The Mad Wolf's Daughter

Book review by
Mary Eisenhart, Common Sense Media
The Mad Wolf's Daughter Book Poster Image
Mighty tween heroine rocks fun, thrilling medieval tale.

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A lot or a little?

The parents' guide to what's in this book.

Educational Value

Besides a bit of old-school Scottish language (e.g. "nay," "lass") there's a lot of period detail about warfare and daily life in 13th century Scotland to stir many readers' interest in learning more.

Positive Messages

Strong messages of family, courage, loyalty, and kindness. It's important to keep an open mind and find the truth, even when it's different from what you've always been told -- and also to recognize that once a story about you is out there, you don't really control it anymore, true or false.

Positive Role Models & Representations

Twelve-year-old Drest is a true, clever and loyal member of the family war band, with courage and skills aplenty. But she also learns to challenge her family's conventional wisdom and do the kind thing, even when it puts her at more risk, or to use words instead of weapons. Her rescued captive/frenemy Emerick shows courage, strategy, and battle skills despite near-fatal injuries, and their young friend Tig is brave and clever trying to use his skills to keep them safe -- although many of his troubles stem from his ongoing pranks on the village bully. Some adult characters are courageous, kind, clever, and helpful, while others are evil, treacherous, and bloodthirsty.

Violence

Drest's father and brothers are captured, imprisoned, and slated to be hanged. Battles, daggers, and swordplay are part of the story. One character is sometimes near death from his injuries from a murder attempt, and a knife-wielding enemy threatens to cut off Drest's ear. Past violence -- the murder of town healers (and abandonment of their small children in the woods) as witches when their patients die, the poisoning of a whole village, the killing of a young woman who fled an arranged marriage -- has far-reaching effects. Along the way, several innocents get rescued from would-be killers.

Sex

In the past, a tragic series of events unfolds when a young noblewoman is promised to a man she can't stand in a dynastic marriage.

Language

A character taunts an enemy, "You've a head like a pig's bladder and it's full of the same muck." A character says his ribs "hurt like the devil." Another mentions how he slipped dung into the food of another kid as a prank. Drest and her brothers swap insults like "you crab-headed squid gut," often pretty much as endearments.

Consumerism
Drinking, Drugs & Smoking

Adults and kids drink ale as their everyday beverage. It's the Middle Ages. Drunkenness isn't an issue.

What parents need to know

Parents need to know that The Mad Wolf's Daughter, by first-time author Diane Magras, features an irresistible, sword-brandishing 12-year-old heroine in medieval Scotland who has to use all her courage and wits trying to save her warrior family from death at the hands of a cruel lord. And, along the way, a few other victims of mobs and bullies. Strong, affectionate family bonds -- and the possibility that people you love have done really bad things -- play a big role in the story. While the younger characters delight in outdoing one another's colorful insults, there's no profanity. Attempted murder, ambushes, and swordplay, as well as past treachery and killings, are part of the swashbuckling plot -- as are the good effects of kindness, cleverness, and diplomacy.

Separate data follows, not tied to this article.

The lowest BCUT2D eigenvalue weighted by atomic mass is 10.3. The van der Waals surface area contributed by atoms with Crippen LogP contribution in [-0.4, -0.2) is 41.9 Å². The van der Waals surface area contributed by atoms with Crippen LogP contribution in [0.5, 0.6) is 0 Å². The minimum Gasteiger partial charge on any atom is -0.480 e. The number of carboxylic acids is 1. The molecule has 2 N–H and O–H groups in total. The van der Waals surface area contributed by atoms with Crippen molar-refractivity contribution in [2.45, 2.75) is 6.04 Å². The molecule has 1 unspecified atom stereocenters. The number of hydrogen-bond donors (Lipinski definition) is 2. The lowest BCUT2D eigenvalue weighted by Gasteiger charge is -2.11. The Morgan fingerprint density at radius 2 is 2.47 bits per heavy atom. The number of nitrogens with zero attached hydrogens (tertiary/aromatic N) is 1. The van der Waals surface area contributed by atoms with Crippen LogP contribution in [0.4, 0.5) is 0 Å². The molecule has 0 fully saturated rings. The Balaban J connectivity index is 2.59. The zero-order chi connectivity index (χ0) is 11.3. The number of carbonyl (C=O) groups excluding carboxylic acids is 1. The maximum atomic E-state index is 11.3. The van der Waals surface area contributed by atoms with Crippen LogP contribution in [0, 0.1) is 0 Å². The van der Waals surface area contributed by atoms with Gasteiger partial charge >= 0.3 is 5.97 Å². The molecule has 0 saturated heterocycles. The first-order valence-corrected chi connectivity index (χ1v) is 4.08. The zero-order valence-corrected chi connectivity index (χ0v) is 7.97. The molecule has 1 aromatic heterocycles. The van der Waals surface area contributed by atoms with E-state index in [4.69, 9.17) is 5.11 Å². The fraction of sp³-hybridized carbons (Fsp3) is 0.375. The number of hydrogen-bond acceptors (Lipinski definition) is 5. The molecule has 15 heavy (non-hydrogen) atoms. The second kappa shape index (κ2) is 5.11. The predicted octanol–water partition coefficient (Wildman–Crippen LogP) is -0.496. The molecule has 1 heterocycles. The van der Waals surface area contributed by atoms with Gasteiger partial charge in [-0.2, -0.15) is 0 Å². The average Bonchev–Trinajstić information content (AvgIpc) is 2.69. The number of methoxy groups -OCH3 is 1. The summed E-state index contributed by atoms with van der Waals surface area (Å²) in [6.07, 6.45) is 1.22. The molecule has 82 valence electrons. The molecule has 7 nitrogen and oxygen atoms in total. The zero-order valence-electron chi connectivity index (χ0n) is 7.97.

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What's the story?

Twelve-year-old Drest, THE MAD WOLF'S DAUGHTER, is the youngest member (and only "lass") in her family war band in medieval Scotland. When her father, the much-feared Mad Wolf, and her brothers are taken captive, soon to be hanged in a public post-Easter celebration, Drest has only her own resources, her brother's sword -- and the encouraging telepathic voices of her imprisoned but snarky-from-afar sibs -- to save them. First, though, she has to save a wounded young enemy knight who's just survived a murder attempt -- because he knows the way to the castle, and she doesn't.

Is it any good?

First-time author Diane Magras brings a spirited 12-year-old heroine, swordplay, peril, plot twists and betrayals -- plus lots of strong, quiet messages about kindness, and not believing all you hear. Warrior-girl Drest is appealingly relatable from the minute she tries in vain to warn her elders about an invading party -- and then has to go save them. Readers will cheer The Mad Wolf's Daughter as she braves many perils to rush to the rescue, in the process gaining surprising allies and even more surprising insights into herself and the Code of her father's war band. The satisfying conclusion is just a pause for breath, with a sequel due in spring 2019..

Talk to your kids about ...

  • Families can talk about the Middle Ages, specifically in Scotland, where The Mad Wolf's Daughter is set. What other stories (real or imaginary) do you know about this era? Why do you think people today find it so appealing?

  • One of the lessons here is that you can't control your legend -- once people start recounting stories about you, there's no telling whether you'll like the stories, or even if they're true. Have you ever had this experience in real life? How did you cope?

  • Can you think of an example in regular life where talking was a good way to solve a conflict? Does this always work? What might get in the way?

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